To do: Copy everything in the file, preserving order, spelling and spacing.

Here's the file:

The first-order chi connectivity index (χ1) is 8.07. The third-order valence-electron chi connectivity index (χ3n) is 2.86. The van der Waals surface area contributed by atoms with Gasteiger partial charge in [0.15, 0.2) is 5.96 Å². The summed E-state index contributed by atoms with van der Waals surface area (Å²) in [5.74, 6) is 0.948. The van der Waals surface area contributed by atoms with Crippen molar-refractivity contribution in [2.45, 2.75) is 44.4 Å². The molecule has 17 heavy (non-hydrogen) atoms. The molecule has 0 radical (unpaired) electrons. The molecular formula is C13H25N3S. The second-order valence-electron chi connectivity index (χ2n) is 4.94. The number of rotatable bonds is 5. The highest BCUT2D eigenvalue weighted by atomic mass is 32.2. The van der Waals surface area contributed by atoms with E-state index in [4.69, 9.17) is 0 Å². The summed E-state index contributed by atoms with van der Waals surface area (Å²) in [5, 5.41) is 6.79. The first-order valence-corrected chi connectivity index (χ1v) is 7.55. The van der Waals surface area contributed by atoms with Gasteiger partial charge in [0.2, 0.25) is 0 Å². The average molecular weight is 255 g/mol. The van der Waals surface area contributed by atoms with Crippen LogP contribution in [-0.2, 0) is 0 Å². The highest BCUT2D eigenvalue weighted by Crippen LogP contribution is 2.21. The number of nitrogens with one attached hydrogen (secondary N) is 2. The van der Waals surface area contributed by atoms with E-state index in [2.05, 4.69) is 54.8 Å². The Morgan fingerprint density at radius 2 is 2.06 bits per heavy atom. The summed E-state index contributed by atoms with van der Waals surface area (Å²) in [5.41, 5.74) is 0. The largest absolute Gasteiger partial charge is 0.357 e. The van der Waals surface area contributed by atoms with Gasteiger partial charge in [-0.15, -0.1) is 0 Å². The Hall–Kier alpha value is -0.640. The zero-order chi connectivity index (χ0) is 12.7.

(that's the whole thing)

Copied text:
The first-order chi connectivity index (χ1) is 8.07. The third-order valence-electron chi connectivity index (χ3n) is 2.86. The van der Waals surface area contributed by atoms with Gasteiger partial charge in [0.15, 0.2) is 5.96 Å². The summed E-state index contributed by atoms with van der Waals surface area (Å²) in [5.74, 6) is 0.948. The van der Waals surface area contributed by atoms with Crippen molar-refractivity contribution in [2.45, 2.75) is 44.4 Å². The molecule has 17 heavy (non-hydrogen) atoms. The molecule has 0 radical (unpaired) electrons. The molecular formula is C13H25N3S. The second-order valence-electron chi connectivity index (χ2n) is 4.94. The number of rotatable bonds is 5. The highest BCUT2D eigenvalue weighted by atomic mass is 32.2. The van der Waals surface area contributed by atoms with E-state index in [4.69, 9.17) is 0 Å². The summed E-state index contributed by atoms with van der Waals surface area (Å²) in [5, 5.41) is 6.79. The first-order valence-corrected chi connectivity index (χ1v) is 7.55. The van der Waals surface area contributed by atoms with Gasteiger partial charge in [0.2, 0.25) is 0 Å². The average molecular weight is 255 g/mol. The van der Waals surface area contributed by atoms with Crippen LogP contribution in [-0.2, 0) is 0 Å². The highest BCUT2D eigenvalue weighted by Crippen LogP contribution is 2.21. The number of nitrogens with one attached hydrogen (secondary N) is 2. The van der Waals surface area contributed by atoms with E-state index in [2.05, 4.69) is 54.8 Å². The Morgan fingerprint density at radius 2 is 2.06 bits per heavy atom. The summed E-state index contributed by atoms with van der Waals surface area (Å²) in [5.41, 5.74) is 0. The largest absolute Gasteiger partial charge is 0.357 e. The van der Waals surface area contributed by atoms with Gasteiger partial charge in [-0.15, -0.1) is 0 Å². The Hall–Kier alpha value is -0.640. The zero-order chi connectivity index (χ0) is 12.7.